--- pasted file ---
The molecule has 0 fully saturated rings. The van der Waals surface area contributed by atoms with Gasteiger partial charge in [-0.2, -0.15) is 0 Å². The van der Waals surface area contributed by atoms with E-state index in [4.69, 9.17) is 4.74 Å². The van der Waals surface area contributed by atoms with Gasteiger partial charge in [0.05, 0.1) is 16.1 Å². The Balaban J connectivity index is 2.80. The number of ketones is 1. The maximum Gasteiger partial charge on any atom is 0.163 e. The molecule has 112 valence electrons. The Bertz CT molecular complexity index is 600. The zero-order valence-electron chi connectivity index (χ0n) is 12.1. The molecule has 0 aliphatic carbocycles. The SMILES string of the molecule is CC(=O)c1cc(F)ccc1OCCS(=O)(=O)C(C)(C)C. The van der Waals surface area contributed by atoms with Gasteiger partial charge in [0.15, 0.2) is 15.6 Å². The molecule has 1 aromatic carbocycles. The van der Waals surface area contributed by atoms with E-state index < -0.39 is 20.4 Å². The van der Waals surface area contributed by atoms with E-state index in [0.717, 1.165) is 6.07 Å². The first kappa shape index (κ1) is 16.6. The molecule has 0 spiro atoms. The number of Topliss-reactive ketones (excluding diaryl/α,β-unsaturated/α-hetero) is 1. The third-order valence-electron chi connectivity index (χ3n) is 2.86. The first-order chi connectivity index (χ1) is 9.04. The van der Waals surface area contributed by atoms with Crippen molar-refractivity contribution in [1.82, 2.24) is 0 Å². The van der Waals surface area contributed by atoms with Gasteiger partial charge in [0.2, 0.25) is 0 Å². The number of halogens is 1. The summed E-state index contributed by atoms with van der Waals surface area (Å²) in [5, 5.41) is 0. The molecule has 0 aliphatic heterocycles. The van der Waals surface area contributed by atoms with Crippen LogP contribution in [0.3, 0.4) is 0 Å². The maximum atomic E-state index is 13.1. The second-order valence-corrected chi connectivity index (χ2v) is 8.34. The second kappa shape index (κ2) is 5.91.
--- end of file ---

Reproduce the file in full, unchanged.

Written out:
The molecule has 0 fully saturated rings. The van der Waals surface area contributed by atoms with Gasteiger partial charge in [-0.2, -0.15) is 0 Å². The van der Waals surface area contributed by atoms with E-state index in [4.69, 9.17) is 4.74 Å². The van der Waals surface area contributed by atoms with Gasteiger partial charge in [0.05, 0.1) is 16.1 Å². The Balaban J connectivity index is 2.80. The number of ketones is 1. The maximum Gasteiger partial charge on any atom is 0.163 e. The molecule has 112 valence electrons. The Bertz CT molecular complexity index is 600. The zero-order valence-electron chi connectivity index (χ0n) is 12.1. The molecule has 0 aliphatic carbocycles. The SMILES string of the molecule is CC(=O)c1cc(F)ccc1OCCS(=O)(=O)C(C)(C)C. The van der Waals surface area contributed by atoms with Gasteiger partial charge in [0.15, 0.2) is 15.6 Å². The molecule has 1 aromatic carbocycles. The van der Waals surface area contributed by atoms with E-state index < -0.39 is 20.4 Å². The van der Waals surface area contributed by atoms with E-state index in [0.717, 1.165) is 6.07 Å². The first kappa shape index (κ1) is 16.6. The molecule has 0 spiro atoms. The number of Topliss-reactive ketones (excluding diaryl/α,β-unsaturated/α-hetero) is 1. The third-order valence-electron chi connectivity index (χ3n) is 2.86. The first-order chi connectivity index (χ1) is 9.04. The van der Waals surface area contributed by atoms with Crippen molar-refractivity contribution in [1.82, 2.24) is 0 Å². The van der Waals surface area contributed by atoms with Gasteiger partial charge in [0.2, 0.25) is 0 Å². The number of halogens is 1. The summed E-state index contributed by atoms with van der Waals surface area (Å²) in [5, 5.41) is 0. The molecule has 0 aliphatic heterocycles. The van der Waals surface area contributed by atoms with Crippen LogP contribution in [0.3, 0.4) is 0 Å². The maximum atomic E-state index is 13.1. The second-order valence-corrected chi connectivity index (χ2v) is 8.34. The second kappa shape index (κ2) is 5.91.